UK refiners push back over 2030 ban on new fossil fuel cars

Source: By Robert Perkins, S&P Global • Posted: Thursday, November 19, 2020

London — The UK’s refining sector has voiced its opposition to the UK plans to bring forward a ban on sales of new gasoline and diesel cars to 2030, calling for more policy support for low carbon liquid fuels such as biofuels to help decarbonize the transport sector.

Designed to help speed up the rollout of electric vehicles on the UK’s roads, the UK government said Nov. 18 it will accelerate its planned deadline for sales of new internal combustion engine (ICE) vehicles from a previous target of 2035.

Covering passenger cars and vans, or light commercial vehicles, the widely-anticipated decision maintains a 2035 cut-off for hybrids cars that include battery propulsion alongside conventional engines.

The move brings the UK into line with a number of other European countries including Germany, the region’s biggest economy and largest oil market. Sweden, Denmark, Ireland and the Netherlands also plan to end sales of new ICE cars in 2030. Norway, Europe’s electric car powerhouse, has the most ambitious plan to phase out combustion-engine cars from 2025.

But the UK’s refiners said the ban is unnecessary and urged more action to develop biofuels such as sustainable aviation fuel, or biojet as part of a “holistic” plan.

“[The] government should support the uptake of a range of technologies to reduce carbon emissions in light transport without a ban,” the UK’s refining and downstream industry body UKPIA said in a statement.

“While internal combustion engines will still be in use for some time to come, it is important to deploy low carbon liquid fuels like biofuels into the fuel mix sooner as they offer significant carbon emissions reductions with today’s car fleet,” UKPIA Director General Stephen Marcos Jones said.

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Fuel demand impact

As Europe’s third-biggest oil consumer after Germany and France and one of the 10 largest passenger car markets in the world, the acceleration of the UK’s ICE vehicles ban is significant for forecasts of gasoline and diesel demand as well as global car manufacturers.

Road transport accounts for more than half of oil demand in the UK, with gasoline and diesel meeting around 98% of the transport energy needs. Although diesel sales dominate the UK’s transport fuel demand at some 550,000 b/d, 59% of the cars on the UK’s roads ran on gasoline last year compared to 38% using diesel. Hybrid, electric and other propulsion cars are growing fast but from a very small base of just 3% of the car parc in 2019, according to government figures.

Europe’s long-suffering refiners have been shutting or converting their aging sites to biofuel plants in recent years as overcapacity due to sliding structural demand, competition from the Middle East and Asia and green legislation hammers refining margins.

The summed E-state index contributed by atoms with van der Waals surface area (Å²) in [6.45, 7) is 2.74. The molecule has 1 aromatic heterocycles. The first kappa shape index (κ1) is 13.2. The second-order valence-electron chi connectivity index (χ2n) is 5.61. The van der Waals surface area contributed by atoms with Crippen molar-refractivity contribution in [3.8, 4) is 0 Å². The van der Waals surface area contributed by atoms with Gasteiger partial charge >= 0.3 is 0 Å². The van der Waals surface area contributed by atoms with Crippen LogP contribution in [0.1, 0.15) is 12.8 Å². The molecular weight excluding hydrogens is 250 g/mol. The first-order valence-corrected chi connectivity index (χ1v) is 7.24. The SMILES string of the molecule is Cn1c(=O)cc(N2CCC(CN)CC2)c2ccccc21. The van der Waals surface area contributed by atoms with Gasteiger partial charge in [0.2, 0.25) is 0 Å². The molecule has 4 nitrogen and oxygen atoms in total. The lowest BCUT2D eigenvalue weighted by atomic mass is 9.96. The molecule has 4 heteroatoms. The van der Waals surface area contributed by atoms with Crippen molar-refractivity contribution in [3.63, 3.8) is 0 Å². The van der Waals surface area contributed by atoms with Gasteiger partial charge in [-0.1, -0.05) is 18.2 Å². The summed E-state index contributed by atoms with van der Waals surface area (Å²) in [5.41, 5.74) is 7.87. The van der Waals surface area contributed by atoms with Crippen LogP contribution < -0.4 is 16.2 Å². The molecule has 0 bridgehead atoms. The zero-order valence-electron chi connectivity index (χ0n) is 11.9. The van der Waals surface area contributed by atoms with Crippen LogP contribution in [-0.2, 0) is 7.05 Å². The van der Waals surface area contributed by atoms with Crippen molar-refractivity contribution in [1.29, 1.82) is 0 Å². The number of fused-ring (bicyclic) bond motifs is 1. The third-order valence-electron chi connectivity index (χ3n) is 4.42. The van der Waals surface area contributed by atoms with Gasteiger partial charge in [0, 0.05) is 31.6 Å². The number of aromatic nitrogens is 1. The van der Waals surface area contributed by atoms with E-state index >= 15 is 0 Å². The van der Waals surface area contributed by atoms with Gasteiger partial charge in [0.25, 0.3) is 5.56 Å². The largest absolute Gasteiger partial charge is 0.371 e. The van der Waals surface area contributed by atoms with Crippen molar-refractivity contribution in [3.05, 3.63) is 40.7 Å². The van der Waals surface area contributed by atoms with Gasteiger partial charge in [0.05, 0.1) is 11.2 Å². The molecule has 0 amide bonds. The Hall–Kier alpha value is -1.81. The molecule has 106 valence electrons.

If the UK achieves a full phase-out of ICE sales in 2030, the move could displace more than 60,000 b/d of refined motor fuels over the next 10 years, S&P Global Platts Analytics estimates.

Platts Analytics estimates that EVs could account for about 20% of the total car parc in the UK by that time, and continue to climb to account for about half of the UK’s car parc by 2040, based on estimates of vehicle age, scrappage rates, and current incentives.

The UK is a net exporter of gasoline and a net importer of jet and diesel. Overall, the UK’s six oil refineries export about a third of the refined products they produce, some two-thirds of which, or around 15 million mt/year, go to the EU.

Rise of EVs

The UK first announced a ban on sales of new conventional diesel and gasoline cars from 2040 in 2017 following similar measures by France, in a bid to lower emissions and improve air quality. At the time, the UK said its cut-off for conventional cars and vans would mean gasoline and diesel hybrid vehicles would still be permitted to be sold in 2040.

In February, the UK government flagged its intention to bring forward its planned end for the sale of new gasoline and diesel cars and vans by five years to 2035. It said the ban would also now include sales of both hybrids and plug-in hybrids.

Since then, the government has outlined plans to “build back better” from the coronavirus pandemic and is seeking views on bringing forward the UK’s EV switchover to 2035 or possibly earlier. Global EV sales have shown signs of resilience to the pandemic and, in the UK, new registrations of EVs continue to increase from year-ago levels, while gasoline and diesel registration have fallen sharply during the downturn.

Prior to the latest announcement, the UK had already seen substantial growth in electric vehicles, achieving a 2.5% market share in 2018, then 3.1% in 2019, and then over 9% in 2020 as total electric vehicle sales eclipsed 100,000 units through the first three quarters of this year.

But pure electric models still accounted for under 5% of total new car registrations in July, according to official figures, slightly lower than the average in Western Europe of about 7%.

In the current Platts Analytics Base Case, EV sales are projected to grow more than five-fold between 2020 and 2030, reaching 850,000 units sold. This is equivalent to a market share of nearly 50% and would translate into an annual displacement of more than 40,000 b/d of refined motor fuels.